Monday, January 18, 2010

More things you can't do on amateur radio

I wrote a while back about some of the things you cannot do on amateur radio.  Here's some more of them.

First of all, amateurs are forbidden from broadcasting: that is, amateurs are prohibited from making transmissions of content transmitted with the intention that it be heard by the general public, either directly or indirectly.  That doesn't mean that hams aren't allowed to make one-way transmissions, it just means that an amateur may not use his or her amateur station, in general, to talk to people who aren't also amateurs.  It's important to understand that certain one-way transmissions such as a CQ call, QST bulletin, or telemetry transmission are not "broadcasts" because they are not intended to be heard by the general public, but instead by "all amateurs" or "amateurs with an interest in this communication".  The key to the definition of "broadcasting", which is entirely prohibited to the amateur service, is that the communications must be intended to be received by the general public.  Obviously this regulation is to prevent amateur stations (with their zero license fee) from competing with the broadcast service.  If your interest in radio is to be a talk radio star, then amateur radio might not be you, and you should consider looking elsewhere.

Similarly, the transmission of music is also prohibited (with one exception: music incidental to an authorized retransmission of communications from the Space Shuttle is permitted).  However, there is reportedly a ruling that one ham singing "Happy Birthday" on the air to another ham does not count as the "transmission of music", presumably because most hams seem to be unable to sing.  Again, this is a noncompete regulation; if you want to transmit music the FCC wants you to use the broadcast service or a low power service to accomplish your purpose, not amateur radio.  If your interest in radio is to be an on-air DJ, again, amateur radio might not be for you, and you should consider looking elsewhere.

The use of codes, ciphers, encryption, or any other method for concealing meaning is prohibited, with two exceptions that are very similar in nature.  A station may use encrypted transmissions for the telecommand of an amateur space station (that is, an amateur station more than 50 kilometers above the earth's service; typically, a satellite, either manned or unmanned), or for the remote control of a model craft (such as a model airplane, boat, or car).  In the satellite station case, the FCC mandates that all satellite stations be able to be "remote killed" from the ground, and in any case a malicious operator could easily pervert a satellite's operation by tweaking its control parameters to the point that it could not be recovered.  Given the high expense of putting satellites in orbit, and the extreme difficulty in servicing them once they're there, the FCC lets us protect those stations in this way.  The same permission is granted for remote control craft for much the same reason; also, telecommand stations for remote control of model craft are subject to power limitations (one watt) that make it unlikely that the remote control transmissions will create difficulties for other stations, and to physical identification requirements that will allow identification of the station operator in the unlikely event that there is unacceptable interference.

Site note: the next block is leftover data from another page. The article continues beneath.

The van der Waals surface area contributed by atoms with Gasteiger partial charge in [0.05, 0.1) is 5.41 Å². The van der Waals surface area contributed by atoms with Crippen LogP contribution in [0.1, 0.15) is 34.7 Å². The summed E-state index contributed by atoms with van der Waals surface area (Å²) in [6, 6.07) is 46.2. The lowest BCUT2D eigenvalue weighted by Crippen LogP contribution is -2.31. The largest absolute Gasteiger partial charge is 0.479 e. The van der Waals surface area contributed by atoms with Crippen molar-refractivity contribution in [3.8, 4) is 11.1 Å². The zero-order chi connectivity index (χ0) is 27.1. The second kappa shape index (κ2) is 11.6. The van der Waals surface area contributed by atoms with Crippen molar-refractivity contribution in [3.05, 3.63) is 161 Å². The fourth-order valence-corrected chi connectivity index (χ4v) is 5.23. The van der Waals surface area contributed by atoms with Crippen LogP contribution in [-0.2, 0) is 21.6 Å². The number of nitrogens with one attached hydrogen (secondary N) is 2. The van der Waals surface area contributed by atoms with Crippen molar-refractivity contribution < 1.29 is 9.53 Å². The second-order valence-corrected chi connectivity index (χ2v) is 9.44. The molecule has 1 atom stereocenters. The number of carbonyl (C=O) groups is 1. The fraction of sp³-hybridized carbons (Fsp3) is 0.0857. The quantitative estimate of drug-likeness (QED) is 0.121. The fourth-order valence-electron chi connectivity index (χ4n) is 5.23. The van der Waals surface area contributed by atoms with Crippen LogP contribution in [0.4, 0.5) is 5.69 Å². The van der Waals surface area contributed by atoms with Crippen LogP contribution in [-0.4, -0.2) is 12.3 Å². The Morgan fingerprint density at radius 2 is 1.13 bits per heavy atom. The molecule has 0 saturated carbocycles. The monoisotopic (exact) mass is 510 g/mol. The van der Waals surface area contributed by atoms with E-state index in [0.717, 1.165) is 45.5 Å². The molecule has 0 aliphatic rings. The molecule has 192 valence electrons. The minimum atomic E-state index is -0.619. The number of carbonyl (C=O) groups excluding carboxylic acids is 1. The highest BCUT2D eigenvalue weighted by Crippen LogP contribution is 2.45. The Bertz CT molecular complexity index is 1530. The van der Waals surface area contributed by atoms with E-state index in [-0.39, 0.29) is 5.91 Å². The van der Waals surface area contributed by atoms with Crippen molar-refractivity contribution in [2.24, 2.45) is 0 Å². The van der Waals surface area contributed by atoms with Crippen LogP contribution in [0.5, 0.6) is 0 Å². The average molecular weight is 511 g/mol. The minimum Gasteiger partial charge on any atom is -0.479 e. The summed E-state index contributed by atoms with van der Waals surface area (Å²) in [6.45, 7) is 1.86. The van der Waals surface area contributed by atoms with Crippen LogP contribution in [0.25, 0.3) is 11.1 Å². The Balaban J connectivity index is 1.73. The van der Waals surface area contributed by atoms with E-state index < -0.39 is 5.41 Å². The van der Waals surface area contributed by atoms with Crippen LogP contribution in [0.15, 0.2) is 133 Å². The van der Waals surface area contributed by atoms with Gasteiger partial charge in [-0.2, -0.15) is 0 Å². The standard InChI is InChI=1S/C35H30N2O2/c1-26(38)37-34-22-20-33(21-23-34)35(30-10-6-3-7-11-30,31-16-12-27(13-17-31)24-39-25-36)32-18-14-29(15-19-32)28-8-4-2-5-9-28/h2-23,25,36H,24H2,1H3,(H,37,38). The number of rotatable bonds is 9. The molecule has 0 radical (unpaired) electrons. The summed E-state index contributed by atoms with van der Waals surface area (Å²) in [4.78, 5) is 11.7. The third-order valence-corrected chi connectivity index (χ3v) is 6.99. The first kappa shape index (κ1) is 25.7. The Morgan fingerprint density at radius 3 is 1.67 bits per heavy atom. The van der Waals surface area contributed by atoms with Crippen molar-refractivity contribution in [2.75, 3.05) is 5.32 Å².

Amateurs may not send "false or deceptive signals".  This mainly means that amateurs may not use fictitious identification to try to appear to be someone they are not, or to try to get someone else in trouble.  It also means that, e.g., false calls of distress are bad (but we've already covered that). 

Amateurs may not use indecent or obscene language on the air.  This one is probably one of the most violated rules on the bands, sad to say: there's quite a lot of indecent and no small quantity of obscene language on the HF bands (75 meters is especially notorious for this) as well as on VHF and UHF repeaters in many areas.  What exactly is meant by "indecent" and "obscene" is complicated, and it's probably best to play on the safe side here, not so much for the sake of not violating the rules, but simply out of respect for not only your fellow amateurs (who may well be very much not like you) but also anyone else who might be listening in.  Remember that kids, and even entire classrooms, listen to this stuff sometimes, and your name and address are published by the FCC so (unless you've been making "false or deceptive signals") anyone who does hear you swearing on the air will be able to find out exactly where you live.  And that might prove to be embarrassing. 

This post has been brought to you by pool questions T2A01, T2A02, T2A03, T2A04, T2A06, T2A07, and T2A08.